Consider thoughtfully what you’re wearing. Patterns give more personality. Nothing is more boring than a solid navy blazer, white shirt and solid navy tie. Try blending a check shirt with a pattern paisley tie and suit, and make it work because colors and textures balance the pattern–there’s a symmetry to it. You also should think about context. A board meeting at a bank requires one tie. You can go a little more quirky at a creative firm or advertising agency. What is the statement you want to make? Finally, don’t be afraid to take risks. Add in a pocket square. By throwing in a white handkerchief, it gives your look a little more complexity, a little more elegance, a little more neatness. We want a guy to look substantial, not whimsical. The key is to feel great, because if you’re comfortable wearing something, you’re going to project that. 

What makes Robert Talbott’s ties stand out?

We’ve been making ties here in Monterrey since 1950. That’s a long time to master the art of tie-making. We really figured out which fabrics make the best knotting. Although most of the U.S. mills have gone away, we work in partnership with the finest mills in Europe, from Como, Italy, to one near Sudbury, England. We start there and then make them by hand in a way that utilizes a degree of precision you don’t see much today. 

All our ties are cut on the bias. That’s significant. When you tie a knot and then pull on it you want it not to twist, you want it to fall straight across your chest. We’ve all seen guys with their labels showing that’s because the tie was not cut properly on the bias. When you cut on a true bias there’s a lot of wasted fabric — you have little pieces on both sides. But we bag those up and sell them to quilters. That’s how important it is to have our ties cut on a perfect 45-degree bias. We also use a hand stitched slip switch so the tie doesn’t unravel. These are small details but it’s what you notice when you put a Robert Talbott tie around your neck for the first time.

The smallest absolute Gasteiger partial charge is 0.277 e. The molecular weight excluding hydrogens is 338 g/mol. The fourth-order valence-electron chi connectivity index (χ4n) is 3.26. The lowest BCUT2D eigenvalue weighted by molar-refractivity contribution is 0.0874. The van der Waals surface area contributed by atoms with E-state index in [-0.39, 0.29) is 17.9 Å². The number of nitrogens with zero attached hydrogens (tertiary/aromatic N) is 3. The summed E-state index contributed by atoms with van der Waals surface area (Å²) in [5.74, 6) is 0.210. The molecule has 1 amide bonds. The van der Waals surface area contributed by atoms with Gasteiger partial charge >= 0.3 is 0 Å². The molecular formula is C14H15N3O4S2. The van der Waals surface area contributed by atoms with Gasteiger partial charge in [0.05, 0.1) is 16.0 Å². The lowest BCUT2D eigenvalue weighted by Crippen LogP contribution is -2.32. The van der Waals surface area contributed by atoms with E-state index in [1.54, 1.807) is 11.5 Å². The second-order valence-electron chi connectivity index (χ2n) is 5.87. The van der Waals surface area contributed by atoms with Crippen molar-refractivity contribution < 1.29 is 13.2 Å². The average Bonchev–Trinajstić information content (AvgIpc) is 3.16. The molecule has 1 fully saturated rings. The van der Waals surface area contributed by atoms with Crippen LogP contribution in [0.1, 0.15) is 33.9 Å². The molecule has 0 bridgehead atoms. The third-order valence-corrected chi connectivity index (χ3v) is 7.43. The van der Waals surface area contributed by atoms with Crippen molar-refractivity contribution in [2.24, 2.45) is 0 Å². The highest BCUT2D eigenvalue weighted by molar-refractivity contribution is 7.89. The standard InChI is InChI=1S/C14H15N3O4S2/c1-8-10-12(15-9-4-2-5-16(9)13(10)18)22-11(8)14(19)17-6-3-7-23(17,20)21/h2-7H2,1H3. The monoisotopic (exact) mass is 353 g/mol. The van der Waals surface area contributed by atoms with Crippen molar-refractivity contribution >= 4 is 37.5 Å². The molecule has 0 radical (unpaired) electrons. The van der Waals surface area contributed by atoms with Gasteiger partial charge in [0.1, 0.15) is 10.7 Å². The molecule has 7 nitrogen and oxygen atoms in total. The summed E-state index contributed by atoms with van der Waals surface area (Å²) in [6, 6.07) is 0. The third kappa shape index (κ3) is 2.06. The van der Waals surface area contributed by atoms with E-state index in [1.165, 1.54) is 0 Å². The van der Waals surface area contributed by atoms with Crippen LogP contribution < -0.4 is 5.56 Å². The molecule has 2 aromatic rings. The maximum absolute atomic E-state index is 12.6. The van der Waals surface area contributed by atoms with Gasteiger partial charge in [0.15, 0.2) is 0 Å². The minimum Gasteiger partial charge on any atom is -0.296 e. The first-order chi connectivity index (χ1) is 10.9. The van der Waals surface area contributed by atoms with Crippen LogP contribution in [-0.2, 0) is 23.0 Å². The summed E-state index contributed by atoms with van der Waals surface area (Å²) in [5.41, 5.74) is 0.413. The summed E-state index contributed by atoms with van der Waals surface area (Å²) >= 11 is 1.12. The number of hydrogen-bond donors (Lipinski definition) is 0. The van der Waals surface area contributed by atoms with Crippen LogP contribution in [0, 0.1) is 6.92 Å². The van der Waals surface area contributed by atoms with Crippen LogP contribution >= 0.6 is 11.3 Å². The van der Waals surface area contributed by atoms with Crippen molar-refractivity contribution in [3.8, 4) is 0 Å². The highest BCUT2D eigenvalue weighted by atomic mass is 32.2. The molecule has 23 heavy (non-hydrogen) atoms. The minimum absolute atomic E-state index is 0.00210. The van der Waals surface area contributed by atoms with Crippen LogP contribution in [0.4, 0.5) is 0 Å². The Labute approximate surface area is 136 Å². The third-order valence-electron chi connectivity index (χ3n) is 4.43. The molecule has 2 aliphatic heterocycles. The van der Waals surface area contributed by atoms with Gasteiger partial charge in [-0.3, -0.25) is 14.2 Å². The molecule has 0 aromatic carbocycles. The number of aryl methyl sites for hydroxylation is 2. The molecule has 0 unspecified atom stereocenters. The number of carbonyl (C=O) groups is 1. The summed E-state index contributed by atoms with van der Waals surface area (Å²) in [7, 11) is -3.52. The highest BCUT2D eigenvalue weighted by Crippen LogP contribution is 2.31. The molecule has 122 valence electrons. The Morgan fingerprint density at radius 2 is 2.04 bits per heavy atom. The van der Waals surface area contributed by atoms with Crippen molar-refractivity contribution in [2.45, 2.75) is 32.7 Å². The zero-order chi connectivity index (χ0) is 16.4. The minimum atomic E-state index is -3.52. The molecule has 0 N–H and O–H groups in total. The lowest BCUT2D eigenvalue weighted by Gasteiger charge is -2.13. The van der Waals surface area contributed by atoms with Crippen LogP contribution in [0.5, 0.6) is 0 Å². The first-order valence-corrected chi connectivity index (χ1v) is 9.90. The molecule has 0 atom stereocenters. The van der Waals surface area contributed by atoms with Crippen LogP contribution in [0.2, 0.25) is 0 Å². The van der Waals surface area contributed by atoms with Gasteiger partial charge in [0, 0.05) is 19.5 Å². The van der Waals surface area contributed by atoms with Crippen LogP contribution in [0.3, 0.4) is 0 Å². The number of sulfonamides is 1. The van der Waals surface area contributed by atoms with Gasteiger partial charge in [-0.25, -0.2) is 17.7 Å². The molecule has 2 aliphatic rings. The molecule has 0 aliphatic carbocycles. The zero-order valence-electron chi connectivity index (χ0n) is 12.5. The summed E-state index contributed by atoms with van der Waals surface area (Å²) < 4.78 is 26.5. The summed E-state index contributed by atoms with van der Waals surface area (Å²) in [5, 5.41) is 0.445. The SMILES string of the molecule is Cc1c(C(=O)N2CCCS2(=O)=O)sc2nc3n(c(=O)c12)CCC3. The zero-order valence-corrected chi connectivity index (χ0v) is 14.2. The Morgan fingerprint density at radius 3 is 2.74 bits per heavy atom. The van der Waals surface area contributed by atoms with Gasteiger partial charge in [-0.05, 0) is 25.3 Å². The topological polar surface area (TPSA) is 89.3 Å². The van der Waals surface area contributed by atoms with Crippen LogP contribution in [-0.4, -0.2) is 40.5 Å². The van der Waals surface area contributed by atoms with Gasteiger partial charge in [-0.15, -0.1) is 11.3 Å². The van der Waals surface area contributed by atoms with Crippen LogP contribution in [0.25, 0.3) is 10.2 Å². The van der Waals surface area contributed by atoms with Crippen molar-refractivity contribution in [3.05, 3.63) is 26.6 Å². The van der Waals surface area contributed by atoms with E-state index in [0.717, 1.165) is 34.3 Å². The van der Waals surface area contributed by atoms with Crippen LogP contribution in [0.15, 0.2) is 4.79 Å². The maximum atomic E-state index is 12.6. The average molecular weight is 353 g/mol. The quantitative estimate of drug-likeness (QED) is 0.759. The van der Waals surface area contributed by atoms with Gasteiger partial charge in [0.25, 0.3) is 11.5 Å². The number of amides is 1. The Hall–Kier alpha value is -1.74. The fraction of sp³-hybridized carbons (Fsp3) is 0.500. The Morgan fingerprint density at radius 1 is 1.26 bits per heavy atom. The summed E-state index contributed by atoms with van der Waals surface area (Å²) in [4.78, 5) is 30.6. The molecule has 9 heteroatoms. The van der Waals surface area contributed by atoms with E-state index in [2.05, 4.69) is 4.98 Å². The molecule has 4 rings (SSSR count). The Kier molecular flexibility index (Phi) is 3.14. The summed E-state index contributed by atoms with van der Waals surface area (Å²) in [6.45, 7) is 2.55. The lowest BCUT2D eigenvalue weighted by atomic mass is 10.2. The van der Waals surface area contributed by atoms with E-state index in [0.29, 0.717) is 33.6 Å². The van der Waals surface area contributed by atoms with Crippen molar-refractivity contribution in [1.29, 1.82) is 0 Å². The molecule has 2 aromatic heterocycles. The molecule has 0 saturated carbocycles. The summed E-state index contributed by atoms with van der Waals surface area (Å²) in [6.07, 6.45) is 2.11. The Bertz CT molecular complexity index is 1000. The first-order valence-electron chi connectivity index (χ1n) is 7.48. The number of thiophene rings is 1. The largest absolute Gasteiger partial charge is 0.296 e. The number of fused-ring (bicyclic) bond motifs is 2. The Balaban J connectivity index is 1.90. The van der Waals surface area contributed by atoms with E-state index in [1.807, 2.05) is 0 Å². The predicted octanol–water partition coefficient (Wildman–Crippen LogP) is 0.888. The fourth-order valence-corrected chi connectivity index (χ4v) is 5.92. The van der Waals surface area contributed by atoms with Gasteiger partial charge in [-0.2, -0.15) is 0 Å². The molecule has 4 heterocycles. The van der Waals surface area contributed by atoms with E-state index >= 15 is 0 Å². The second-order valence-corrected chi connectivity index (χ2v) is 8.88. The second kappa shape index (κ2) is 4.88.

Your famous seven-fold ties cost upwards of $250. What goes into crafting one of those?

The seven-fold is the ultimate because there is no lining. It’s one full yard of silk fabric. Most ties made here in Monterrey, you can get two ties out of each yard. The fullness in those ties is created by adding a lining. This is all silk and it has the integrity that comes from one large piece. We start with a yard, cut it on the 45-degree bias and then handroll the edges as we fold the silk seven times to give the tie its heft. The center stitch holds it all together. We call it the lifeline. Once it’s tied, it allows the tie to go back into its original shape. We add a label and some stability and then hand-number each tie in a limited edition of 40. It’s pretty wonderful and definitely luxurious. We want it to feel like an occasion when you wear one, even if it’s just another day at work.